Athletes nowadays are making millions of dollars thanks to outrageous contracts and deals for everything imaginable. The jobs range from endorsement deals, to appearances and to last but not least, playing the sport he or she loves. It seems in order to make a name for yourself though, you have to excel in all areas of the sports world. Whether you’re the rookie of the year, the underdog that surpassed all expectations or simply a sports god, with your new found glory comes the eye of skeptics. So the question on everyone’s mind becomes are you up for the challenge of actually making a difference in the real world?
While some superstars are better known for their run-ins with the police than their athletic gifts, there are currently numerous athletes who are doing their best to make a difference in their local communities. Some are quick to claim these actions are a mere public relations campaign and an agent’s attempt to help build up the reputation of his or her client. Sure it doesn’t hurt the image of those involved, but it’s pretty sad that all the cynics of the world seem so quick to unite and judge. More athletes than you probably even realize are truly making a difference and succeeding quite nicely.
NASCAR driver and 2004 Nextel Cup Rookie of the Year Kasey Kahne recently donated $500,000 on behalf of the Kasey Kahne Foundation to the Ronald McDonald House of Charlotte. Kahne created his foundation in 2005 with the intention of helping chronically ill children and their families. The donated funds will help support the construction of a new Ronald McDonald House in Charlotte, N.C.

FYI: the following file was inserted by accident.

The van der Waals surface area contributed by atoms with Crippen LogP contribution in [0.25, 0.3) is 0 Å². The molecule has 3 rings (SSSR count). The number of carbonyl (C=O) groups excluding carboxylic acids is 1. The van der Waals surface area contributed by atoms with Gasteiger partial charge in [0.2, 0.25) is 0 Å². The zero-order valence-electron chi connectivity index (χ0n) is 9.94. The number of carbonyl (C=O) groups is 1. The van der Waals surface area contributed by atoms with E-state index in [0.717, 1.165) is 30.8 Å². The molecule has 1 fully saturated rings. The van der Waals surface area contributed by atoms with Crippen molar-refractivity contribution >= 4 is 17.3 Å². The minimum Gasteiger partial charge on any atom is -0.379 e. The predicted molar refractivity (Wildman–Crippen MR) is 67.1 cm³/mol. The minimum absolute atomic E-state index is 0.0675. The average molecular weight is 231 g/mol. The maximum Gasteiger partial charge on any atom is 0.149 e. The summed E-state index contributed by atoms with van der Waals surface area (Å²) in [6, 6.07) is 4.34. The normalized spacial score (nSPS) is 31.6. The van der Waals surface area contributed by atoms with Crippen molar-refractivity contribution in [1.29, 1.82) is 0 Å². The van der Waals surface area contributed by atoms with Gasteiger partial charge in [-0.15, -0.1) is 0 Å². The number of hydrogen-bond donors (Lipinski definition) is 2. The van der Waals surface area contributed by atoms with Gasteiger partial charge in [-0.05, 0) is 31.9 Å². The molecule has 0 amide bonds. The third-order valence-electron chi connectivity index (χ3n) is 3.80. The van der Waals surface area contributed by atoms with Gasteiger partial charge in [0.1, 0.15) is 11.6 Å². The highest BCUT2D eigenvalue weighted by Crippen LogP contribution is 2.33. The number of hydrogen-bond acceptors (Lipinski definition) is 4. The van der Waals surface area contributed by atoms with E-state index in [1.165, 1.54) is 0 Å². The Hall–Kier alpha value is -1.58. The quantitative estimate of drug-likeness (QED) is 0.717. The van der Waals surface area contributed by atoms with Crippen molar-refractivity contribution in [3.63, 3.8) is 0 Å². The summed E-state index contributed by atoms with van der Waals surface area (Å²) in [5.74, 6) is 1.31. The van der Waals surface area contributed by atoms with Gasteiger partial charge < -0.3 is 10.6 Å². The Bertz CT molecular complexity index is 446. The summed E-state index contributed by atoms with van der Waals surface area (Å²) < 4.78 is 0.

“Through my own experiences, I have seen first hand the impact we can all have on children who are in need,” Kahne said at the Ronald McDonald celebration event. “I encourage all of my fans, as well as the NASCAR and Charlotte community to join me and get involved in this important project.”
I don’t know about you, but I think the young superstar is genuine with his desire to help those less fortunate in his community. Oh and he’s not the only one to impress me.
New York Yankees catcher Jorge Posada is also actively involved with humanitarian efforts. After his son was diagnosed with Craniosynostosis only ten days after his birth, Posada and his wife Laura established the Jorge Posada Foundation. The Foundation reaches out to families dealing with Craniosynostosis and provides emotional and financial support to them. Various events are held throughout the year, with all proceeds going directly to the families involved with the Foundation.
I couldn’t possibly write a blog post on the topic of humanitarian athletes without mentioning the efforts of Lance Armstrong. If you haven’t seen a yellow bracelet on at least one person or heard the “live strong” slogan, then you’ve either been living under a rock for a number of years or you are completely cut off from the world as we know it.
At the age of 25, Armstrong was on top of the world with an extremely successful cycling career. Then the news came that he had testicular cancer and he established the Lance Armstrong Foundation. The establishment came before he even knew if he would survive his cancer.
According to the Foundation’s Web site, over $181 million dollars has been raised for cancer survivorship programs. The Foundation sells various items on its Web site, including its powerful yellow bracelets with livestrong etched into them.
Soccer superstar Mia Hamm also has a foundation that strives to meet two goals in its efforts. The Mia Hamm Foundation raises funds and awareness for bone marrow transplant patients and also supports the continuing growth of the opportunities presented to female athletes. Even in the year 2007, female athletes are fighting for full equality and respect. Who better to lead, represent and encourage these young females than one of the women who helped bring women’s sports back into the spotlight with the 1999 victory of the FIFA Women’s World Cup.
Let’s face it, there are athletes who care and athletes who couldn’t care less. Skeptics may question whether these athletes are merely attempting a public relations stunt. Quick research shows how clear is it that the desire and drive to make the world a better place is there. PR stunt? I think not.